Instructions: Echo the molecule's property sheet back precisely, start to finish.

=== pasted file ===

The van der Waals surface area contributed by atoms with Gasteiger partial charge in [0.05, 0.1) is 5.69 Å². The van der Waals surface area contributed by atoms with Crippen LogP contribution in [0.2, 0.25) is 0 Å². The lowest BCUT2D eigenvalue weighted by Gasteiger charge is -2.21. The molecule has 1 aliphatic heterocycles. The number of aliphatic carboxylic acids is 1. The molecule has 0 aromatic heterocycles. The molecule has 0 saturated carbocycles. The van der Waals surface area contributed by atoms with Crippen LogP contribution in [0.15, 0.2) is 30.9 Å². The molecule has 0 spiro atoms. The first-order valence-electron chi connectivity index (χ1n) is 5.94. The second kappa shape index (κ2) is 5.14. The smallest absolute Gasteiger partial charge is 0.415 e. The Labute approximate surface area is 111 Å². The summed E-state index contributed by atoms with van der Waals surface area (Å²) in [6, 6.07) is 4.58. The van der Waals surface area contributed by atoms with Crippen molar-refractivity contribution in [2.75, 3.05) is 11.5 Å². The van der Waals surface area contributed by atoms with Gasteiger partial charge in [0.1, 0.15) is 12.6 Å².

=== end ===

The van der Waals surface area contributed by atoms with Gasteiger partial charge in [0.05, 0.1) is 5.69 Å². The van der Waals surface area contributed by atoms with Crippen LogP contribution in [0.2, 0.25) is 0 Å². The lowest BCUT2D eigenvalue weighted by Gasteiger charge is -2.21. The molecule has 1 aliphatic heterocycles. The number of aliphatic carboxylic acids is 1. The molecule has 0 aromatic heterocycles. The molecule has 0 saturated carbocycles. The van der Waals surface area contributed by atoms with Crippen LogP contribution in [0.15, 0.2) is 30.9 Å². The molecule has 0 spiro atoms. The first-order valence-electron chi connectivity index (χ1n) is 5.94. The second kappa shape index (κ2) is 5.14. The smallest absolute Gasteiger partial charge is 0.415 e. The Labute approximate surface area is 111 Å². The summed E-state index contributed by atoms with van der Waals surface area (Å²) in [6, 6.07) is 4.58. The van der Waals surface area contributed by atoms with Crippen molar-refractivity contribution in [2.75, 3.05) is 11.5 Å². The van der Waals surface area contributed by atoms with Gasteiger partial charge in [0.1, 0.15) is 12.6 Å².